- Microsoft Certified Technology Specialist (Microsoft Windows Vista: Configuration)
- Microsoft Certified IT Professional (Enterprise Support Technician)
I’ve been dual-booting between Windows XP and Windows Vista for a while, so the boot menu gave two choices:
- Earlier Version of Windows
- Microsoft Windows Vista
I decided that it would be a bit neater if the first option referred to Windows XP specifically. In Windows 2000/XP, this information was stored in a “boot.ini” file, so you could modify it with a text editor as long as you were careful. However, it’s now stored in a binary file, a bit like the registry hive. Steve Lamb posted an entry about this recently, recommending the (free) application VistaBootPRO. That program does look quite user friendly, but since I’m getting ready for my Vista exam I decided that I’d be better off figuring out how to change the display name with the built-in tools.
I see that there’s now a UK version of the “PC vs Mac” adverts. These are pretty similar to the original American versions, although there are fewer UK ones so far. Still, I think that they’re quite funny, and I actually prefer the UK ones, mainly due to the actors involved (Mitchell and Webb); the “I’m a PC” guy is very enthusiastic about his stupid ideas. Sample quote: “Eye of the tiger! Claw of the eagle! Tentacle of the octopus!”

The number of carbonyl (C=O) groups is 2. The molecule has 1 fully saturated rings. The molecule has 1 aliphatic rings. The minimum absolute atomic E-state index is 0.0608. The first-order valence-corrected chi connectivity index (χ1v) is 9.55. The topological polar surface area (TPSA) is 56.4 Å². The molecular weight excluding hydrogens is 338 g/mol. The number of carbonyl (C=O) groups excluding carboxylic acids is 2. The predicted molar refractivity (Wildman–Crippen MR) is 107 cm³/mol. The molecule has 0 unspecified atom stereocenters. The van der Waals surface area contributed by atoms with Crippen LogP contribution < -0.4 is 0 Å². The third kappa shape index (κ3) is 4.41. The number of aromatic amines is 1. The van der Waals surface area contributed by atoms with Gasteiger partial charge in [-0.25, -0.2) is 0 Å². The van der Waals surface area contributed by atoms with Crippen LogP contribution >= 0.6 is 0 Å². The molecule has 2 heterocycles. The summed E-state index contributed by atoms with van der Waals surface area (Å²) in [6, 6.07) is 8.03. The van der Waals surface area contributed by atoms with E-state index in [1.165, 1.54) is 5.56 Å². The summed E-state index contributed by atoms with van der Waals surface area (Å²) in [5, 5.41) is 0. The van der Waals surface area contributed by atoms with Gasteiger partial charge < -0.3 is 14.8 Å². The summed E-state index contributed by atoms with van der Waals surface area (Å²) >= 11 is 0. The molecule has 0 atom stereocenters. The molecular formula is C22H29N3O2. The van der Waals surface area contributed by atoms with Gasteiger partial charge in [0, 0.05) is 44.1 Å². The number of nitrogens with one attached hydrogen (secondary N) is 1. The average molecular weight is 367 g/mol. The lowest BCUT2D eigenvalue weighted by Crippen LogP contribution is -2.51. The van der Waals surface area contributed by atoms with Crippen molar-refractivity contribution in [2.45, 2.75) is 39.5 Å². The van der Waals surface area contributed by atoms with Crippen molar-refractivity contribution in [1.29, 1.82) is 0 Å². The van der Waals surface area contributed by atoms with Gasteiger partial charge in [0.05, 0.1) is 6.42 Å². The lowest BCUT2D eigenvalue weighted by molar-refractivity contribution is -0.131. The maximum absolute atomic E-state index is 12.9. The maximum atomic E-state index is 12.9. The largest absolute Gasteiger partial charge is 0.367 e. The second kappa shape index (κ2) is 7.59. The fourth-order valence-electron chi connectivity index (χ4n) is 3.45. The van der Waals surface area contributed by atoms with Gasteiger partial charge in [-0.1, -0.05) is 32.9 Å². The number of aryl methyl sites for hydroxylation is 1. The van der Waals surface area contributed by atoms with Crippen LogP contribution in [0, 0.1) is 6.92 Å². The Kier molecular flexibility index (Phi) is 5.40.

As a counterpoint to the “Viruses” advert, there’s a Ctrl+Alt+Del strip which offers an alternate theory, and I think that’s also quite funny. (I read that before I’d seen any of the adverts, which may have coloured my opinions a bit.)
More generally, while I found all these things amusing, and I’m sure that there are plenty of valid reasons for choosing a Mac, I wasn’t particularly convinced by any of the technical arguments involved, particularly when it comes to security. Basically, I think that a lot of this comes down to the way you configure your system, rather than the choice of system.
Two weeks ago I went off to a Microsoft event in Reading: “Ready for a New Day: Microsoft’s Launch of Exchange, Office and Vista”. That was quite interesting, and I came away thinking that there are enough useful features to justify an upgrade. They gave me a freebie copy of Windows Vista and Office 2007 for attending; that’s quite a nice touch, especially since the event itself was free. Now that I’ve been doing some presenting myself, I could sympathise with the people at the front when their demos didn’t quite work properly, and I particularly liked the heartfelt cry of “Thank you, demo gods!” when something went smoothly.
Speaking of Vista, I recently received an email from Microsoft, offering me a place on a beta certification exam. I passed the MCDST exams for Windows XP a couple of years ago and Microsoft are now preparing the equivalent MCITP qualification for Windows Vista. The idea of the beta exam is that they can get an idea of whether the questions are too easy/difficult by trying them out on people with a (roughly) known skill level. Anyway, I’m flattered to be invited, and it’s a free exam, so I’ve signed up for that on 5th January. The only snag is that there aren’t any study guides etc. available yet (the people who write them will probably be doing the beta exams too), so I’ll need to prepare for it on my own. Still, I’ve passed all my previous Microsoft exams on my first attempt (8 so far), so I’m quietly confident about this one.
Vista won’t be available as a retail product until January 27th, and Microsoft haven’t sent out any DVDs to business customers yet, but companies with volume licencing deals can download it. I’ve been playing with it on my home machine, so that I can get a feel for it before I do any big deployments at work; here are my thoughts so far.